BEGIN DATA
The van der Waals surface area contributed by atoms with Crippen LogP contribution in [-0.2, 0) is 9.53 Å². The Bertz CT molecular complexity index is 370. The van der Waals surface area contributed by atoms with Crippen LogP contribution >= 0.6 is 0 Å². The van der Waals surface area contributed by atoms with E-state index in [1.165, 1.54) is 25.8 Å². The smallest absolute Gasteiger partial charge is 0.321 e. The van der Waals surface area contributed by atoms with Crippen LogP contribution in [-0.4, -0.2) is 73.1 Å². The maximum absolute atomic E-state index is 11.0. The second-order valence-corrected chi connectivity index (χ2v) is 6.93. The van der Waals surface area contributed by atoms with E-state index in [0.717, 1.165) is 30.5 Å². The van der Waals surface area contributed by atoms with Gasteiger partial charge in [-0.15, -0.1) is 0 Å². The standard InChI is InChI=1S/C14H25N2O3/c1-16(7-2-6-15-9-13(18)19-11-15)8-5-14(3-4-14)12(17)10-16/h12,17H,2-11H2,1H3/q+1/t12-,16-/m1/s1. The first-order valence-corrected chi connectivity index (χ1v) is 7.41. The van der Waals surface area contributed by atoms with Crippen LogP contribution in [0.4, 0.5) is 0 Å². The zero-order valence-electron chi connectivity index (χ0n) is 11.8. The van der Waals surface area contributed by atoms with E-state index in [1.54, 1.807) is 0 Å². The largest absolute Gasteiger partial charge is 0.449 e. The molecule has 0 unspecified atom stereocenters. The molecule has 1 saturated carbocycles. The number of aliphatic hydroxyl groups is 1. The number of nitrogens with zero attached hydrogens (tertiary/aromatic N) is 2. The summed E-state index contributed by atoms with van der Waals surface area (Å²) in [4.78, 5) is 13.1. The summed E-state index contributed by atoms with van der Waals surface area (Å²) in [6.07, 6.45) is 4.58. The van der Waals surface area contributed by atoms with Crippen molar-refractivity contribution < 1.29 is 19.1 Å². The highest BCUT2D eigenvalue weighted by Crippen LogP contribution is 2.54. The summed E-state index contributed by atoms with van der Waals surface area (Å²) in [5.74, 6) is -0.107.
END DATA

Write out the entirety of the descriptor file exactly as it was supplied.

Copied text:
The van der Waals surface area contributed by atoms with Crippen LogP contribution in [-0.2, 0) is 9.53 Å². The Bertz CT molecular complexity index is 370. The van der Waals surface area contributed by atoms with Crippen LogP contribution >= 0.6 is 0 Å². The van der Waals surface area contributed by atoms with E-state index in [1.165, 1.54) is 25.8 Å². The smallest absolute Gasteiger partial charge is 0.321 e. The van der Waals surface area contributed by atoms with Crippen LogP contribution in [-0.4, -0.2) is 73.1 Å². The maximum absolute atomic E-state index is 11.0. The second-order valence-corrected chi connectivity index (χ2v) is 6.93. The van der Waals surface area contributed by atoms with E-state index in [0.717, 1.165) is 30.5 Å². The van der Waals surface area contributed by atoms with Gasteiger partial charge in [-0.15, -0.1) is 0 Å². The standard InChI is InChI=1S/C14H25N2O3/c1-16(7-2-6-15-9-13(18)19-11-15)8-5-14(3-4-14)12(17)10-16/h12,17H,2-11H2,1H3/q+1/t12-,16-/m1/s1. The first-order valence-corrected chi connectivity index (χ1v) is 7.41. The van der Waals surface area contributed by atoms with Crippen LogP contribution in [0.4, 0.5) is 0 Å². The zero-order valence-electron chi connectivity index (χ0n) is 11.8. The van der Waals surface area contributed by atoms with E-state index in [1.54, 1.807) is 0 Å². The largest absolute Gasteiger partial charge is 0.449 e. The molecule has 0 unspecified atom stereocenters. The molecule has 1 saturated carbocycles. The number of aliphatic hydroxyl groups is 1. The number of nitrogens with zero attached hydrogens (tertiary/aromatic N) is 2. The summed E-state index contributed by atoms with van der Waals surface area (Å²) in [4.78, 5) is 13.1. The summed E-state index contributed by atoms with van der Waals surface area (Å²) in [6.07, 6.45) is 4.58. The van der Waals surface area contributed by atoms with Crippen molar-refractivity contribution < 1.29 is 19.1 Å². The highest BCUT2D eigenvalue weighted by Crippen LogP contribution is 2.54. The summed E-state index contributed by atoms with van der Waals surface area (Å²) in [5.74, 6) is -0.107.